In the face of this complex transformation and hazardous threat environment, companies and cyber professionals face another kind of risk – mounting litigation exposure resulting from muddled, conflicting, and confusing cyber liability standards, lawsuits, and new regulations. It is incredibly unfair to levy legal complaints against the individuals and stakeholders engaging in well-established, federally cited best-practices during cyber incidents, especially the kinds of extremely sophisticated attacks promulgated by foreign adversaries and against which even the U.S. government has struggled.

To meet the challenges and embrace the opportunities of the digital frontier, we need to protect and expand the cyber community, ensure cyber regulations and requirements are harmonized, and push for changes that guarantee stakeholders acting in good faith and abiding by a clear set of cyber governance and risk-management best practices have certain basic liability protections under the law.

We Need to Close the Cyber Workforce Gap

According to the latest ISC2 Cybersecurity Workforce Study, closing the gap between the number of workers needed and qualified experts available would require nearly doubling the current ranks among cyber professionals. However, 75% of those surveyed view the current threat landscape as the most challenging they have seen, and multiple headwinds are hindering efforts to scale the cybersecurity workforce.  With mounting personal liability claims on the rise, many professionals are rethinking their career and considering leaving the cyber workforce all together.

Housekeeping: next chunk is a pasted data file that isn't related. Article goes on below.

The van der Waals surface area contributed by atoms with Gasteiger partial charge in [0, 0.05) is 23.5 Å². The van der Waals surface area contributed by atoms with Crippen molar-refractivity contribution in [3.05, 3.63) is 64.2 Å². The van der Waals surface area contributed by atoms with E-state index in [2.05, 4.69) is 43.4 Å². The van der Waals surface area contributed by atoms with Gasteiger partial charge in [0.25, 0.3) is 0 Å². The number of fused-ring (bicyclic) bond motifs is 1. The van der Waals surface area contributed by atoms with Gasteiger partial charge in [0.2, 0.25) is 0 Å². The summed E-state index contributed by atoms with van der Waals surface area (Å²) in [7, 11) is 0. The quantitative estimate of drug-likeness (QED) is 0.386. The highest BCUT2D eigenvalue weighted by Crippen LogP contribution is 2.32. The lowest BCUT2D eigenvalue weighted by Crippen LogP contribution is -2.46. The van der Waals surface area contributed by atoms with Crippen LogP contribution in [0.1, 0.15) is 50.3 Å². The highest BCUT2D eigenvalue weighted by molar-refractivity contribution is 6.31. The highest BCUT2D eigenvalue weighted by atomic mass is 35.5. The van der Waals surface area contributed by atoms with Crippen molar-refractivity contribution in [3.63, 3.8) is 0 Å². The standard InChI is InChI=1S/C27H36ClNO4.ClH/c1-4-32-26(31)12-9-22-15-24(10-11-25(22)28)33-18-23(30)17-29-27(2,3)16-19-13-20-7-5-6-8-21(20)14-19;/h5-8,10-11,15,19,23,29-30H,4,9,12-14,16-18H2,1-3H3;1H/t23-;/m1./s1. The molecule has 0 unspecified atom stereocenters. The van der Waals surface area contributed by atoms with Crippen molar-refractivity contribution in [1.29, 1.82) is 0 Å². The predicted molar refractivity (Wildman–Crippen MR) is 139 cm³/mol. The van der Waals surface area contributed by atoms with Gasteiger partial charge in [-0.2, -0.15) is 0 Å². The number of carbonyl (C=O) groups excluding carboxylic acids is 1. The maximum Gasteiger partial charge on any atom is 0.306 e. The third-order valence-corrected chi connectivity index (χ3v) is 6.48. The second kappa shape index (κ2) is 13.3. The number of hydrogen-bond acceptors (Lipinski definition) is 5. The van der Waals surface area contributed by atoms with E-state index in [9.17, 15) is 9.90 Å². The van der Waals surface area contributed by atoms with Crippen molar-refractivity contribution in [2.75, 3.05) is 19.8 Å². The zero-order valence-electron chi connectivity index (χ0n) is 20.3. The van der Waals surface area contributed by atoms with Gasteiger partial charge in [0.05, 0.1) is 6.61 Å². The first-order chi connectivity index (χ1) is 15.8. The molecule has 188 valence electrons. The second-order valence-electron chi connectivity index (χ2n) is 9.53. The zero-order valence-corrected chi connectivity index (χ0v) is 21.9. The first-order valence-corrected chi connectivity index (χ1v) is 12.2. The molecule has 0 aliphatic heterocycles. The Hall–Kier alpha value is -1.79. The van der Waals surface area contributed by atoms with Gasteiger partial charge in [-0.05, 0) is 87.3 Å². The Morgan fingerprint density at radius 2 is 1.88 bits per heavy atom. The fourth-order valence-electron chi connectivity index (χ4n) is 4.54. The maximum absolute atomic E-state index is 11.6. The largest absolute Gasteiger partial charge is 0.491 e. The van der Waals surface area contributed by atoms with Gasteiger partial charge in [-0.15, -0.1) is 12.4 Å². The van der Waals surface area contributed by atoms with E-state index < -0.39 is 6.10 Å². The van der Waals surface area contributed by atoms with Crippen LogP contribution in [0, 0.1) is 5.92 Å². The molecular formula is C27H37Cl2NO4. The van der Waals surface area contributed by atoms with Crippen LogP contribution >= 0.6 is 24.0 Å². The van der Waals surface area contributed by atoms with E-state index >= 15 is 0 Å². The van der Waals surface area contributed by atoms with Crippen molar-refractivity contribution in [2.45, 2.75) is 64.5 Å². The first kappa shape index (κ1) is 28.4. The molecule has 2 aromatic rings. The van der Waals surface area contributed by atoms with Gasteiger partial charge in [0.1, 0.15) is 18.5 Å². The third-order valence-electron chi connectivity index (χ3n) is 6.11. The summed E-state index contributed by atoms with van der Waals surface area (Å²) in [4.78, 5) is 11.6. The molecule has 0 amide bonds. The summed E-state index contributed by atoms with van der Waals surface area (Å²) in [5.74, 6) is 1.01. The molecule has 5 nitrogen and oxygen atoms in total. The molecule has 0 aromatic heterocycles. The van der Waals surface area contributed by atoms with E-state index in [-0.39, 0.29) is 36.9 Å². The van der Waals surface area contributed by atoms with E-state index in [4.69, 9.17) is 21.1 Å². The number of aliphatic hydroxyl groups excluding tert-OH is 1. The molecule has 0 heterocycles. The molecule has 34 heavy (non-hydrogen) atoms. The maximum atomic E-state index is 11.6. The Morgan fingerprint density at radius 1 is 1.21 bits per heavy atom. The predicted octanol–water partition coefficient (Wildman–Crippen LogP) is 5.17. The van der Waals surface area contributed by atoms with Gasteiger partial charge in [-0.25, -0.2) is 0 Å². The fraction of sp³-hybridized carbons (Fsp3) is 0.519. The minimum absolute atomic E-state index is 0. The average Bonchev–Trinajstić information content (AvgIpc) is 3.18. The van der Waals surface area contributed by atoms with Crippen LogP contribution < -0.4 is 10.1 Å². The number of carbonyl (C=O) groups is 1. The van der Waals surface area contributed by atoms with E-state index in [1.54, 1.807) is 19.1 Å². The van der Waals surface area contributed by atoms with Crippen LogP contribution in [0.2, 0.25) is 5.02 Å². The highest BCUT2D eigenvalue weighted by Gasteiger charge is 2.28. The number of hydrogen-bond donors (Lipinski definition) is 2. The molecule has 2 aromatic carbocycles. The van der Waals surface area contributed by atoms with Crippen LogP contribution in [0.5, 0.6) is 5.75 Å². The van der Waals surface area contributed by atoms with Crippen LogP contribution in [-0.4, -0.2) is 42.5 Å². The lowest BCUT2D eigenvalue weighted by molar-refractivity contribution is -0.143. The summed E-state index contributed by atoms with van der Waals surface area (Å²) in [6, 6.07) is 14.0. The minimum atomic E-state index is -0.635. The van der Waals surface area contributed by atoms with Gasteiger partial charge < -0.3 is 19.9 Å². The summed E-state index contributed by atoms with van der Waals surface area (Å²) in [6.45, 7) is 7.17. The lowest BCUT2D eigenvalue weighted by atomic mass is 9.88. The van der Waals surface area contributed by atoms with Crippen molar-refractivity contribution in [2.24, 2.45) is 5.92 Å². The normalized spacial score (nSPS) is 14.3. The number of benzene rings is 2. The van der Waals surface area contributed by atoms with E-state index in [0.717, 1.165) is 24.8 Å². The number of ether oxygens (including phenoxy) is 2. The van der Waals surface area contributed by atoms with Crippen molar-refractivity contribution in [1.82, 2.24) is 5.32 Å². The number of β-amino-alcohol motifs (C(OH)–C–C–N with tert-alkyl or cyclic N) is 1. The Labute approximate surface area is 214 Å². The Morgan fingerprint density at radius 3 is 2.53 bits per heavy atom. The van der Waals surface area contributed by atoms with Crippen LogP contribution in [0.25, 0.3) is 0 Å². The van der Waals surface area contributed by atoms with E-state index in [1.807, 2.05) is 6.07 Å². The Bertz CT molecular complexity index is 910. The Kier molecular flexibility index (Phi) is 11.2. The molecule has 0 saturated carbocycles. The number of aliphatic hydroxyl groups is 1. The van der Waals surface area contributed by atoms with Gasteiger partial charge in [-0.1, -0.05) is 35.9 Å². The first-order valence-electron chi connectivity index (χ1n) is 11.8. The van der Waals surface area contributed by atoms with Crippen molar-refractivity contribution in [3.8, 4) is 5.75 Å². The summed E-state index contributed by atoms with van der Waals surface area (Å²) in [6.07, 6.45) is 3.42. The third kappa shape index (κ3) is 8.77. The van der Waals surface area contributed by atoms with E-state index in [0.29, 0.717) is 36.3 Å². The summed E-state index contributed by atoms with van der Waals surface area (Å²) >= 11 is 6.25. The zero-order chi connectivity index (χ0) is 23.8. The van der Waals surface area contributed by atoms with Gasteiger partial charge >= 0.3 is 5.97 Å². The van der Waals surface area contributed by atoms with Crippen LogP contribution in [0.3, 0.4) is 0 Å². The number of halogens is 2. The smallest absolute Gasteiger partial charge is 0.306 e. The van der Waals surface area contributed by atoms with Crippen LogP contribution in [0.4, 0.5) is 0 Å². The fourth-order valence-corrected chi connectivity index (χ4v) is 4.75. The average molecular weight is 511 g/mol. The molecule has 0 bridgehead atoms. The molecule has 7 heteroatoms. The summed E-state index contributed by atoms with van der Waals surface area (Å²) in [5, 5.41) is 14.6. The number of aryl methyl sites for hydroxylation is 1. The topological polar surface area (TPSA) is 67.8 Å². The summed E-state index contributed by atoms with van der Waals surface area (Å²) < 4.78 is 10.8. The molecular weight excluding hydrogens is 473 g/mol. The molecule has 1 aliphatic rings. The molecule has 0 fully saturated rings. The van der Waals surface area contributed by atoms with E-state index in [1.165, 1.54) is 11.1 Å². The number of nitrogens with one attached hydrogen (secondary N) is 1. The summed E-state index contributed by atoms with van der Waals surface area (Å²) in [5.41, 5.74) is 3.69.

Cybersecurity Must be an Enterprise-Wide Effort

Given the nature of the risks and shortage of expertise, the responsibility for security cannot be expected to fall on one actors’ shoulders alone. Cybersecurity has moved well beyond the IT Department and must be considered as essential enterprise risk management owned by the board.

Principles-Based Cyber Governance Standards & Liability Protections

In a volatile, high-risk environment, the flurry of disjointed cyber regulations and mounting litigation claims have unleashed a torrent of new risks for business. Unilateral actions by independent government agencies, legal complaints targeting victims, and naming and shaming cyber professionals have all served to shift the regulatory landscape and depress the market.  The result is a muddied liability landscape that threatens to reverse decades of progress in private-public cooperation. Robust public-private partnerships built on trust and reinforced by consistent laws and regulations, aligned to best practices, must be the new national imperative.

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